April 8th, 2014

Adobe Launches Lightroom Mobile App for iPad; Here’s Our Hands-On Review

Photographers have been asking for a mobile version of Adobe Lightroom pretty much since the first iPad launched four years ago and, for some eager folks, even prior to that. Well, everyone finally got their wish tonight, as Adobe launched the Lightroom mobile app, which lets you edit and organize your images on your iPad. (The company says iPhone and Android versions of the app are also in the works.)

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While the Lightroom mobile app is free to download, you need to have one of Adobe’s controversial subscription plans in order to use it. The best current Adobe subscription deal for photographers is the Photoshop Photography Program, which costs $9.99 a month and gives you Photoshop CC and Lightroom 5, along with some other features including 20GB of cloud storage. You’ll also need the latest iteration of Lightroom, which is at Version 5.4, to run the app, but that’s a free update and available now.

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January 23rd, 2013

500px App Booted from Apple Store Due to Nudity

TechCrunch is reporting that Apple removed the 500px app from the App Store due to “pornographic images and materials.” Apple says in an official statement that it has “also received customer complaints about possible child pornography” being accessible via the app. This action continues what appears to be Apple’s conservative attitude toward nude imagery, but also raises questions about how far the tech company is willing to go to curb access to photos it deems inappropriate.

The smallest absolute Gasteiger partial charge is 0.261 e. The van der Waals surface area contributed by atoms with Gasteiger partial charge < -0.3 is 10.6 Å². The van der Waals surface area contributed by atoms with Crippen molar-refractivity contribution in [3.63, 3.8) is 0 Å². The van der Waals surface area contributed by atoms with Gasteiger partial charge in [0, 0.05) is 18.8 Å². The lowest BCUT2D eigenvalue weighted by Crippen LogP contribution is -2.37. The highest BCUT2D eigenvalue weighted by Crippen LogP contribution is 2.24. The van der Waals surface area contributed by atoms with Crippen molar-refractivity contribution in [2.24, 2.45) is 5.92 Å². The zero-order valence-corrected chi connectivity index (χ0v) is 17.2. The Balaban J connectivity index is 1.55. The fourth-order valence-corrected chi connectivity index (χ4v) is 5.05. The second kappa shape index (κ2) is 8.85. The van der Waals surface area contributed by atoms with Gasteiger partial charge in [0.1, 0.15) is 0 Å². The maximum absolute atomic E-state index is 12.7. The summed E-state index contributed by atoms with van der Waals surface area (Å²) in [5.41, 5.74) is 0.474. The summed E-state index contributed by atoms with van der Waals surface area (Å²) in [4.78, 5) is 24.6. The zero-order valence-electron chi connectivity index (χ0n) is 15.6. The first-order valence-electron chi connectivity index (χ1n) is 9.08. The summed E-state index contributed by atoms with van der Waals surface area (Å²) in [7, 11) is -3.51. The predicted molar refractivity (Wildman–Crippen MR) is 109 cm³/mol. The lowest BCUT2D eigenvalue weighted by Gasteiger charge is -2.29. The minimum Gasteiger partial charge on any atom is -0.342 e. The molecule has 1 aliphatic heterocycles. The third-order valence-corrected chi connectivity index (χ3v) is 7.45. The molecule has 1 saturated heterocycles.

The app, which is owned by the photo-sharing site 500px, allows users to access the images hosted on 500px.com via their smartphones. According to the article, Apple flagged a recent update for the app “because it allowed users to search for nude photos.” While this search functionality does exist as part of the update, 500px COO and co-founder Evgeny Tchebotarev tells TechCrunch that precautions were made so that the app would default to a “safe search” mode that would not display nude photos. In order to change the search mode, users would need to access the 500px website and make the change manually.

Tchebotarev says that 500px does not allow its users to post pornography. He notes that many professional photographers and photo enthusiasts use the site, and that there is a difference between artistic nudes and pornography. Currently 500px community members flag inappropriate images, though the company is in the process of developing technology similar to facial recognition software that would automatically flag questionable images.

Apparently, 500px had been working with Apple to make the necessary adjustments to the app update. However, the changes would take at least a day to implement and during the interim Apple chose to pull the app from the App Store. To date, nearly one million users have downloaded the 500px app.

Aside from the usual question about what constitutes “pornography,” we have to wonder how far Apple is willing to go in terms of regulating apps that would allow adults to view nude images. Does this apply to search engines as apps, a la Apple’s own Safari browser? What about popular photo-sharing sites like Instagram and Tumblr, both known to have their fair share of nudity? Furthermore, what about third-party apps such as Flipboard and Google+ that allow their users to easily access 500px’s content?

Related Articles:

PDN Product Review: 500px
12 Stunning iPad Photo Apps
6 Great Web Services for Promoting Your Work